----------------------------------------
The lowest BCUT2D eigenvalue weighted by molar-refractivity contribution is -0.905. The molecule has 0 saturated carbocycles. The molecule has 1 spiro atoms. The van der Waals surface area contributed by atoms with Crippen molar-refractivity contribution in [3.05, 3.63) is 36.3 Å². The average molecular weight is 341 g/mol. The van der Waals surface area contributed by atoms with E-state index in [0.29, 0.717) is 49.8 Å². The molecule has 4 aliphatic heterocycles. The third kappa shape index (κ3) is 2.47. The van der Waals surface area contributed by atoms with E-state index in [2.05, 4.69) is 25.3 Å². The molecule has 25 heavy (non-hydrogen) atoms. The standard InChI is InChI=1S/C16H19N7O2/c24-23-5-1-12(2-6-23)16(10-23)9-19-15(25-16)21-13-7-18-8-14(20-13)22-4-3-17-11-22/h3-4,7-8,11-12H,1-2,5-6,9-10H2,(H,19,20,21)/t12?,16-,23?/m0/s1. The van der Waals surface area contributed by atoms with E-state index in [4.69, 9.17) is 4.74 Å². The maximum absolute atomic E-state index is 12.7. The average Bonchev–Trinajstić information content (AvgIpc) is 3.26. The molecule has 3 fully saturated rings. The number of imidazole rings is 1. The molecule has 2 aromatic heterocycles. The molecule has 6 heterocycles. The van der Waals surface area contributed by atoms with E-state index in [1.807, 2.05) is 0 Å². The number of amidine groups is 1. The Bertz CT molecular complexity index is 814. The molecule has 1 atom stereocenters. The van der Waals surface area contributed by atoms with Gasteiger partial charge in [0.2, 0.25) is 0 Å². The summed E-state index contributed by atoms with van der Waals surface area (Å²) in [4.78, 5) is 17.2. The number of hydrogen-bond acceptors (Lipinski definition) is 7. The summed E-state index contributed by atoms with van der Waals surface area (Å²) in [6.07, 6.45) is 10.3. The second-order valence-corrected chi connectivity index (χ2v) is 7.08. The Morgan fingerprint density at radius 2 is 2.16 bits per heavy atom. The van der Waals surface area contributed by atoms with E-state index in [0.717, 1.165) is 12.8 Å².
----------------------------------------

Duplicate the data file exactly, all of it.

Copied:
The lowest BCUT2D eigenvalue weighted by molar-refractivity contribution is -0.905. The molecule has 0 saturated carbocycles. The molecule has 1 spiro atoms. The van der Waals surface area contributed by atoms with Crippen molar-refractivity contribution in [3.05, 3.63) is 36.3 Å². The average molecular weight is 341 g/mol. The van der Waals surface area contributed by atoms with E-state index in [0.29, 0.717) is 49.8 Å². The molecule has 4 aliphatic heterocycles. The third kappa shape index (κ3) is 2.47. The van der Waals surface area contributed by atoms with E-state index in [2.05, 4.69) is 25.3 Å². The molecule has 25 heavy (non-hydrogen) atoms. The standard InChI is InChI=1S/C16H19N7O2/c24-23-5-1-12(2-6-23)16(10-23)9-19-15(25-16)21-13-7-18-8-14(20-13)22-4-3-17-11-22/h3-4,7-8,11-12H,1-2,5-6,9-10H2,(H,19,20,21)/t12?,16-,23?/m0/s1. The van der Waals surface area contributed by atoms with E-state index in [4.69, 9.17) is 4.74 Å². The maximum absolute atomic E-state index is 12.7. The average Bonchev–Trinajstić information content (AvgIpc) is 3.26. The molecule has 3 fully saturated rings. The number of imidazole rings is 1. The molecule has 2 aromatic heterocycles. The molecule has 6 heterocycles. The van der Waals surface area contributed by atoms with E-state index in [1.807, 2.05) is 0 Å². The number of amidine groups is 1. The Bertz CT molecular complexity index is 814. The molecule has 1 atom stereocenters. The van der Waals surface area contributed by atoms with Gasteiger partial charge in [0.2, 0.25) is 0 Å². The summed E-state index contributed by atoms with van der Waals surface area (Å²) in [4.78, 5) is 17.2. The number of hydrogen-bond acceptors (Lipinski definition) is 7. The summed E-state index contributed by atoms with van der Waals surface area (Å²) in [6.07, 6.45) is 10.3. The second-order valence-corrected chi connectivity index (χ2v) is 7.08. The Morgan fingerprint density at radius 2 is 2.16 bits per heavy atom. The van der Waals surface area contributed by atoms with E-state index in [0.717, 1.165) is 12.8 Å².